Somali piracy in the Gulf of Aden has become a prominent topic in the national conscience as a result of the film Captain Phillips. Before that, when someone thought of Somalia, all they could think of was Black Hawk Down and the 18 Americans that were killed in that incident.
If you’ve been paying strict attention, you might remember that Somalia harbors pesky pirates, as well as a burgeoning terrorist threat in the form of Al-Shaabab. Al-Shabaab was linked to the bombing of a mall in Nairobi, Kenya, in September of last year. Over 60 people were killed in this attack.
The events of 1993, portrayed in the film Black Hawk Down, are what caused America to quit on Somalia. Since then, it has become a largely lawless country that is globally renowned for images of poor and starving children.
Why hasn’t the mighty U.S. stepped up to help this poor nation onto its feet? Some say that dead American soldiers are evidence enough that our presence is not wanted. To them, I say the thousands of soldiers left dead from the Iraq War must have been some indication that our presence in Iraq was not wanted. This did not stop America from invading Iraq to remove an evil dictator, and subsequently occupying it for the next decade. Perhaps it is because Somalia, unlike Iraq, does not have massive oil reserves—the stability of which the world has come to rely on.
Whatever the reason, America had turned its back on Somalia until now.
In October 2013, the same month as the release of Captain Phillips, the U.S. sent military advisers (troops in uniform) to help Somalia combat Al-Shabaab. With Osama Bin Laden dead and Al-Qaeda on the ropes, America needs a new boogieman to justify our tax dollars flowing to the companies that compose the military industrial complex. Al-Shabaab fits the bill.
I have begun to notice that Somalia appears to be one of the topics that inhabit the national echo chamber. The media have kept it at the periphery of our national conscience for years by maintaining steady reports regarding cargo ships successfully hijacked and ransomed by Somali pirates.
Next, to coincide with the release of a popular movie about the subject and reports of increasing terrorist activity, the U.S. sends troops to help fight the terrorists.
The U.S. has been bombing and conducting raids unilaterally inside Somalia for years, and it now appears the U.S. might be trying to play up fighting, as Bush would put it, the “evildoers.” This imagery could be aimed at stirring up our inner patriots to legitimize an extended occupation of this land. Could this small seed of military advisers blossom into a full-blown U.S. occupation of Somalia?
Is this really the correct action that the world should be taking in regards to this troubled land?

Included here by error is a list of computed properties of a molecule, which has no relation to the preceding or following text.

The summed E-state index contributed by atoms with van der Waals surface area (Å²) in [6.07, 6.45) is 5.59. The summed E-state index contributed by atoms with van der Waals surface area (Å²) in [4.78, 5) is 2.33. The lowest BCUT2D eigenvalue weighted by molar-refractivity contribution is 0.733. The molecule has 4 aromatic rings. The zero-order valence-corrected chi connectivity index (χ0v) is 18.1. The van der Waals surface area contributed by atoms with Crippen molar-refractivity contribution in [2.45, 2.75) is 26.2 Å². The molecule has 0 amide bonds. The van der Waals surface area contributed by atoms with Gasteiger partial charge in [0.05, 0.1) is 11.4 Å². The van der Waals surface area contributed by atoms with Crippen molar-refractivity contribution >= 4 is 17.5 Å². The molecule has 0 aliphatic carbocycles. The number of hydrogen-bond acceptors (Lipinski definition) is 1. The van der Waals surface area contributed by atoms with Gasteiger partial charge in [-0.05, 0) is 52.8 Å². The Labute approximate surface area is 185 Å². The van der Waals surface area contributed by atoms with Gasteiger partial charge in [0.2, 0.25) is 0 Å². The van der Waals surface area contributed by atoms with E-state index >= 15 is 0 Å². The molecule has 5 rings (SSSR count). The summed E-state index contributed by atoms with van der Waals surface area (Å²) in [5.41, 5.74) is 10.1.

I have not seen the movie, but the first thing I noticed from the trailer was that the pirates probably made quite an impression on an American public who is largely unaware of Somalia and its people. I wonder how many people in America have even known a person from Somalia? If a person in a foreign land had never seen an American before, this would be the equivalent of showing them Joe Dirt and implying he is indicative of your average American.
This movie does not accurately reflect your average Somali, just like Joe Dirt does not reflect your average American. Only a miniscule amount of people in Somalia are terrorists or pirates. The projection of this negative image of Somalia to a naïve American public could help to subtly justify in their eyes any future American troops to be installed there indefinitely.
Captain Phillips cost $55 million to produce. How many Somali children could this feed? Rather than sending in troops, and bombing steadily, why have we not been trying to help these people? Whatever aid the U.S. has been rendering clearly has not been enough.
When I first brought up the issue of Somali piracy, and that I could not help but support their activity, my co-worker was appalled. I told her that when you are starving, there are no jobs and the world has turned its back on you, then you have to do something. I reminded her that if her children were starving she would probably take whatever action was necessary to feed them, and since there are not any banks around to rob, any of the more than 20,000 ships passing through the Gulf of Aden every year is the next best target.
This is a cry for help, yet all the U.S. can do is send troops and make a movie which exploits the situation as well as shapes the public’s thoughts regarding it. Again, pirates and terrorists are not indicative of your average Somali. Perhaps, in between Hollywood and bombings, some people will stop and help create a much needed national dialogue about the plight of the citizens of Somalia, as well as putting a halt to the warmongering and profiteering that permeates American foreign policy.